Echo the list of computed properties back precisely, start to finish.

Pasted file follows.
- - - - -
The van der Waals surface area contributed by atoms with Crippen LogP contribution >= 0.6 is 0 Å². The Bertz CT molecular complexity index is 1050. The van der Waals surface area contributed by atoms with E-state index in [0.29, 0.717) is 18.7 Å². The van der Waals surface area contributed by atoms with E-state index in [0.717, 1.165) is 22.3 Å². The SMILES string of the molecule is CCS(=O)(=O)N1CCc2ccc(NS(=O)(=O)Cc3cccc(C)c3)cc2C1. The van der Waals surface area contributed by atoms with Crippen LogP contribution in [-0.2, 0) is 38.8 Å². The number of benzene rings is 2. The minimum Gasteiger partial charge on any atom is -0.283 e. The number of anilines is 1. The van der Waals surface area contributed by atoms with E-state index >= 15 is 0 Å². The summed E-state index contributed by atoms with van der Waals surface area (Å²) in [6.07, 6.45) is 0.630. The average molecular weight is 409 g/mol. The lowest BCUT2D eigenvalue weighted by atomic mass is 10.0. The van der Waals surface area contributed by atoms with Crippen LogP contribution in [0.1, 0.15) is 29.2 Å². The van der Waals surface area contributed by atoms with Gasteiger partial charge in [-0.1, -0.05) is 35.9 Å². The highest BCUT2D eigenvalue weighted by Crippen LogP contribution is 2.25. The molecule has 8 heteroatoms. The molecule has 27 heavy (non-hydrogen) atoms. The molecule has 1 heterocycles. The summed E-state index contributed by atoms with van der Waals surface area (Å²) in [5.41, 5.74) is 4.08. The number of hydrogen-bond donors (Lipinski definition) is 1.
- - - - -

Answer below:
The van der Waals surface area contributed by atoms with Crippen LogP contribution >= 0.6 is 0 Å². The Bertz CT molecular complexity index is 1050. The van der Waals surface area contributed by atoms with E-state index in [0.29, 0.717) is 18.7 Å². The van der Waals surface area contributed by atoms with E-state index in [0.717, 1.165) is 22.3 Å². The SMILES string of the molecule is CCS(=O)(=O)N1CCc2ccc(NS(=O)(=O)Cc3cccc(C)c3)cc2C1. The van der Waals surface area contributed by atoms with Crippen LogP contribution in [-0.2, 0) is 38.8 Å². The number of benzene rings is 2. The minimum Gasteiger partial charge on any atom is -0.283 e. The number of anilines is 1. The van der Waals surface area contributed by atoms with E-state index >= 15 is 0 Å². The summed E-state index contributed by atoms with van der Waals surface area (Å²) in [6.07, 6.45) is 0.630. The average molecular weight is 409 g/mol. The lowest BCUT2D eigenvalue weighted by atomic mass is 10.0. The van der Waals surface area contributed by atoms with Crippen LogP contribution in [0.1, 0.15) is 29.2 Å². The van der Waals surface area contributed by atoms with Gasteiger partial charge in [-0.1, -0.05) is 35.9 Å². The highest BCUT2D eigenvalue weighted by Crippen LogP contribution is 2.25. The molecule has 8 heteroatoms. The molecule has 27 heavy (non-hydrogen) atoms. The molecule has 1 heterocycles. The summed E-state index contributed by atoms with van der Waals surface area (Å²) in [5.41, 5.74) is 4.08. The number of hydrogen-bond donors (Lipinski definition) is 1.